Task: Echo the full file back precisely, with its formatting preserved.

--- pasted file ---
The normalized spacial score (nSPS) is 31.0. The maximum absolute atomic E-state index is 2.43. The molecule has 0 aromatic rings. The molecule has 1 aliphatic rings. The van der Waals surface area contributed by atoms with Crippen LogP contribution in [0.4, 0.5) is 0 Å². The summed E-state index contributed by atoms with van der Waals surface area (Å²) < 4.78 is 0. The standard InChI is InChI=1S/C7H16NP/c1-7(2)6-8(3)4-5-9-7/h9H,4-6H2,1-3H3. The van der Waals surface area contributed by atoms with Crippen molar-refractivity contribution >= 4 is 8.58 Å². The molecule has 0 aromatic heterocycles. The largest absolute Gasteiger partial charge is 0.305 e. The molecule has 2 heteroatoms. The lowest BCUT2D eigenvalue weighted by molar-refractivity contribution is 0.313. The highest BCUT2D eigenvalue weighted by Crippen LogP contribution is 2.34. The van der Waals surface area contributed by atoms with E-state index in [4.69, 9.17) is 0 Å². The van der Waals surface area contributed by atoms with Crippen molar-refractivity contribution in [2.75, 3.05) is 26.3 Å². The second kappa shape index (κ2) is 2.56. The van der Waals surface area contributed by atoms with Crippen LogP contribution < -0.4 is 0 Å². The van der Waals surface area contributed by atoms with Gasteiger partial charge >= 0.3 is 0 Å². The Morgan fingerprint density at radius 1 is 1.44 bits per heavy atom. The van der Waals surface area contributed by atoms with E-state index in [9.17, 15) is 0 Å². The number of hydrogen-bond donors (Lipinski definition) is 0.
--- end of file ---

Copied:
The normalized spacial score (nSPS) is 31.0. The maximum absolute atomic E-state index is 2.43. The molecule has 0 aromatic rings. The molecule has 1 aliphatic rings. The van der Waals surface area contributed by atoms with Crippen LogP contribution in [0.4, 0.5) is 0 Å². The summed E-state index contributed by atoms with van der Waals surface area (Å²) < 4.78 is 0. The standard InChI is InChI=1S/C7H16NP/c1-7(2)6-8(3)4-5-9-7/h9H,4-6H2,1-3H3. The van der Waals surface area contributed by atoms with Crippen molar-refractivity contribution >= 4 is 8.58 Å². The molecule has 0 aromatic heterocycles. The largest absolute Gasteiger partial charge is 0.305 e. The molecule has 2 heteroatoms. The lowest BCUT2D eigenvalue weighted by molar-refractivity contribution is 0.313. The highest BCUT2D eigenvalue weighted by Crippen LogP contribution is 2.34. The van der Waals surface area contributed by atoms with E-state index in [4.69, 9.17) is 0 Å². The van der Waals surface area contributed by atoms with Crippen molar-refractivity contribution in [2.75, 3.05) is 26.3 Å². The second kappa shape index (κ2) is 2.56. The van der Waals surface area contributed by atoms with Crippen LogP contribution < -0.4 is 0 Å². The van der Waals surface area contributed by atoms with Gasteiger partial charge >= 0.3 is 0 Å². The Morgan fingerprint density at radius 1 is 1.44 bits per heavy atom. The van der Waals surface area contributed by atoms with E-state index in [9.17, 15) is 0 Å². The number of hydrogen-bond donors (Lipinski definition) is 0.